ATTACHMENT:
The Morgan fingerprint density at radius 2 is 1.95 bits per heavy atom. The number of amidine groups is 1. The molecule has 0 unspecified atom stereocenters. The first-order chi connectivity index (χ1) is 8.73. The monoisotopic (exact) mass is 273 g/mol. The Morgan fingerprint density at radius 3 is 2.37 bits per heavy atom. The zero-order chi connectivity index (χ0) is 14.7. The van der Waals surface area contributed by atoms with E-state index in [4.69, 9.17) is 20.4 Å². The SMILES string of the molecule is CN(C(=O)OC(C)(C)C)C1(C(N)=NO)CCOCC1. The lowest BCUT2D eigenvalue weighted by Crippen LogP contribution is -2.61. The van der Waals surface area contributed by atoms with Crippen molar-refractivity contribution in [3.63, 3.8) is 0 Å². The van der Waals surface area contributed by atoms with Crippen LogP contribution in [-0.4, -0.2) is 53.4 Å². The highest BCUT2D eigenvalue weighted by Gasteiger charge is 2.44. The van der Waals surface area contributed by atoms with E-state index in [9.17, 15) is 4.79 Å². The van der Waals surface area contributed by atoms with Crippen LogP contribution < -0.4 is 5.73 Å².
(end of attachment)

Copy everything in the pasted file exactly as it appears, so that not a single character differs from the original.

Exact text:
The Morgan fingerprint density at radius 2 is 1.95 bits per heavy atom. The number of amidine groups is 1. The molecule has 0 unspecified atom stereocenters. The first-order chi connectivity index (χ1) is 8.73. The monoisotopic (exact) mass is 273 g/mol. The Morgan fingerprint density at radius 3 is 2.37 bits per heavy atom. The zero-order chi connectivity index (χ0) is 14.7. The van der Waals surface area contributed by atoms with E-state index in [4.69, 9.17) is 20.4 Å². The SMILES string of the molecule is CN(C(=O)OC(C)(C)C)C1(C(N)=NO)CCOCC1. The lowest BCUT2D eigenvalue weighted by Crippen LogP contribution is -2.61. The van der Waals surface area contributed by atoms with Crippen molar-refractivity contribution in [3.63, 3.8) is 0 Å². The van der Waals surface area contributed by atoms with Crippen LogP contribution in [-0.4, -0.2) is 53.4 Å². The highest BCUT2D eigenvalue weighted by Gasteiger charge is 2.44. The van der Waals surface area contributed by atoms with E-state index in [9.17, 15) is 4.79 Å². The van der Waals surface area contributed by atoms with Crippen LogP contribution < -0.4 is 5.73 Å².